Add This To Your Marketing Arsenal - The Power To Influence And Persuade

Add This To Your Marketing Arsenal - The Power To Influence And Persuade
Add This To Your Marketing Arsenal - The Power To Influence And Persuade In the last 100 years marketing has gone from a very simple notion of filling customers’ needs, to a battlefield requiring a complex and sophisticated arsenal. Now, as competition continues to intensify and organisations make extreme demands on their people, a marketer needs more skills than ever before. A skill which is becoming increasingly vital for marketers is the ability to influence and persuade.

This is essentially the skill and ability to have someone act the way you want them to. In a marketing context it may be to get them to make a purchase, recommend a friend or hand over their contact details. Whilst influence and persuasion can and is used to con unsuspecting consumers, it can also be used for good and become a marketer’s most powerful ally in getting a specific message heard.

Influence and persuasion offer several powerful tools for radically improving the effectiveness of your communications and sales people. However, very few marketers have actually been trained in the art. As such I have written this article to dip your toes into this world, and examine one particular influence and persuasion tool known as social proof.

Social Proof

A major influencer on the human psyche is the desire to belong. Many of us strive to “fit in”. We often do this by buying products or services that many others buy, such as certain car brands, wearing certain fashions or reading certain books i.e. The Da Vinci Code.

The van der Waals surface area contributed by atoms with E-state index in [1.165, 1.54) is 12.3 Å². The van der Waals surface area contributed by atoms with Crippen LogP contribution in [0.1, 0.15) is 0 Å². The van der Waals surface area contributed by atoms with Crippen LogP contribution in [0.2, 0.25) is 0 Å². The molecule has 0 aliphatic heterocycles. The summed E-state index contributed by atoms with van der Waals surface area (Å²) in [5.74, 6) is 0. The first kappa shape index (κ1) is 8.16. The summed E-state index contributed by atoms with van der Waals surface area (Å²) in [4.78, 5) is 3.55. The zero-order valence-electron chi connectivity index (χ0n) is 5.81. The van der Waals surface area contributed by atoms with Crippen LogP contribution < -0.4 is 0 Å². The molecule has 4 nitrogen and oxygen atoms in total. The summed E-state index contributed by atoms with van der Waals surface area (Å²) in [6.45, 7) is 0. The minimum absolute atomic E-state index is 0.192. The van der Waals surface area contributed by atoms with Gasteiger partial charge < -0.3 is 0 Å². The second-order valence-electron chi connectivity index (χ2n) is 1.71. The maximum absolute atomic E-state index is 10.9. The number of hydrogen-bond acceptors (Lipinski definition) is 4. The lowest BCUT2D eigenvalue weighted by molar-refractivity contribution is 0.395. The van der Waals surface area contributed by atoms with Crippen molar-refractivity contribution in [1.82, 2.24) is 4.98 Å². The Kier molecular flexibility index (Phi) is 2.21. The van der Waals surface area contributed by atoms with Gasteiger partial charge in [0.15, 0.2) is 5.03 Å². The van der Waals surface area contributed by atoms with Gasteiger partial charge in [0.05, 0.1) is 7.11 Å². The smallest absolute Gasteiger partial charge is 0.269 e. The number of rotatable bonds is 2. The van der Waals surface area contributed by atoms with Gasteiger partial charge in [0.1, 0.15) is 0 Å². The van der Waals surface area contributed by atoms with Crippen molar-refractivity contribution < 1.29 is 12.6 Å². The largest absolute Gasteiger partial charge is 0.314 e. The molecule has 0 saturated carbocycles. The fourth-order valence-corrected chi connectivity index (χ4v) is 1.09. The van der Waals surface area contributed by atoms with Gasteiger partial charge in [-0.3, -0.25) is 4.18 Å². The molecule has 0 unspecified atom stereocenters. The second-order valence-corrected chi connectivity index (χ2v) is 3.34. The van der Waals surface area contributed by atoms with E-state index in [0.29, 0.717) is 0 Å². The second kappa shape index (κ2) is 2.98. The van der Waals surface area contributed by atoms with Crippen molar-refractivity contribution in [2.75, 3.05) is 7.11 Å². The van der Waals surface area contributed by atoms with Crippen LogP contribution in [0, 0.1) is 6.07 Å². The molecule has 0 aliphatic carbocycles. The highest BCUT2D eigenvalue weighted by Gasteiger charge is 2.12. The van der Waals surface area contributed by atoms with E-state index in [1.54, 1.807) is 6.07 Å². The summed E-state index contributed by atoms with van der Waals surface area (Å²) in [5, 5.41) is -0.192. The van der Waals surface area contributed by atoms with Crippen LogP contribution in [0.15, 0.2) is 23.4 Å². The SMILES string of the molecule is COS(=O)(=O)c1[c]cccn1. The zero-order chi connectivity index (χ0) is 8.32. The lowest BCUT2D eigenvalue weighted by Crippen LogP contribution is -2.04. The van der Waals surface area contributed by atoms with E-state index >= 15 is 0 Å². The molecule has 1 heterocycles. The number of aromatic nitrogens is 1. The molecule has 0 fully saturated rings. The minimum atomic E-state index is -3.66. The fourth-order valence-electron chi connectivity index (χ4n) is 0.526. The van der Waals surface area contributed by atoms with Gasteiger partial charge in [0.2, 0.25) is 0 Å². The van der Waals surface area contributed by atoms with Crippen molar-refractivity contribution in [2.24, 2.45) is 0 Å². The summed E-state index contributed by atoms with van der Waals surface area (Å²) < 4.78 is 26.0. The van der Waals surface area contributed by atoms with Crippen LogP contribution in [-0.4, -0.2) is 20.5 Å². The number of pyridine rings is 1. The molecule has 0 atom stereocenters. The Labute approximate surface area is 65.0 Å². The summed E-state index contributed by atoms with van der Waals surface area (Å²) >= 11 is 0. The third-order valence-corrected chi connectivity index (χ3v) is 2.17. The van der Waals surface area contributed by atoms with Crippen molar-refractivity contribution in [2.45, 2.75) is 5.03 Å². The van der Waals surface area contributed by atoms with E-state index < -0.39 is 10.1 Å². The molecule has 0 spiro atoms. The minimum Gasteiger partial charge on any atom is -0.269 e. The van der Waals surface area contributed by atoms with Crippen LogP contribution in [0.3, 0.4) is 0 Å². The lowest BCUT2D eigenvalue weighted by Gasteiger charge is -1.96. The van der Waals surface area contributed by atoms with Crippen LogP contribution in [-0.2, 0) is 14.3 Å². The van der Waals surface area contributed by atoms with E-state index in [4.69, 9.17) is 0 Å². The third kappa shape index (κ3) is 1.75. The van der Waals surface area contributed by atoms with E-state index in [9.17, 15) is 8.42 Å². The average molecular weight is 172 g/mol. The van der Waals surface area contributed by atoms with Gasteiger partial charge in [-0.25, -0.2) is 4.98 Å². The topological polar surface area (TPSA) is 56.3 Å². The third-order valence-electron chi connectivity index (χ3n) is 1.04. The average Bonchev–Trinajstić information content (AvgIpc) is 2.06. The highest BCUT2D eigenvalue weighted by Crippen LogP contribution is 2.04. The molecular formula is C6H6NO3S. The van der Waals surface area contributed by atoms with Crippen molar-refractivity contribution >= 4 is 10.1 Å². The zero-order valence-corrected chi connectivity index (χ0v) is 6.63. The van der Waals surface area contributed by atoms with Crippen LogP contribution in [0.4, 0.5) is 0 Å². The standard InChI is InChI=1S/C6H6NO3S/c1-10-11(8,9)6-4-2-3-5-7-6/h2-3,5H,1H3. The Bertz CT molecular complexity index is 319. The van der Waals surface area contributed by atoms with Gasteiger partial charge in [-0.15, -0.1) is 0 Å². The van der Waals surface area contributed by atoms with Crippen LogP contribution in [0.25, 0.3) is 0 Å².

In particular, many of us are influenced by what “celebrities” or people we aspire towards, do, wear or buy. This is why brands like Adidas showcase major sporting stars in their promotions. They know people want to dress just like their favourite soccer star. “If it’s good enough for David Beckham is good enough for me!”.

You would have also seen many times over, products being used by your favourite TV stars. Most Seinfeld fans would remember the drink “Snapple” being mentioned on the show. This was huge publicity for Snapple and greatly increased their sales. And the episode where George buys a car because he thought it was owned by the actor Jon Voight. And who can forget Miranda in ‘Sex and the City’ casually promoting her TIVO (digital recording set top box). In many cases this is known as product placement and it is used because we like to do what others do and more importantly we like to do what people we like do!

So given you may not have the budgets to hire Jerry Seinfeld to endorse your latest product, what can you do?

The first thing is to understand that you can influence using social proof without a celebrity. Ask yourself, “who uses or who has used my offerings?” Do Doctors? School Principles? CEOs? Politicians? Authors? Scientists? Experts? Large Companies? TV or Newspaper Reporters? Athletes?

For example you might find a new accountant who claims he is also the accountant for James Packer. Would you use such an accountant?

If you stop to think about it, there is a very high chance at least one of your customers could endorse your offering. Once you think of this customer, simply tell your prospects that this person buys either your products or the same products (not necessarily from you). You can even get your “endorser” to write a letter of endorsement for you to show prospects. Before you start shouting this persons name from the rafters it is probably best to ask their permission first.

Alternatively you may use strength of numbers to influence. You can tell prospects that hundreds of people buy this product “It’s the most popular!” Again people are influenced by what others are doing (or not doing).

Have a think about who uses your offerings, and don’t hold it back. Tell your prospects and existing customers so they buy more! You can communicate this in your advertisements, on your emails, business cards, through your sales reps, basically on all of your marketing material.

Author: Daniel Rechnitzer, founder of ChildsPlay Marketing – Simple Ways To Succeed in Business. See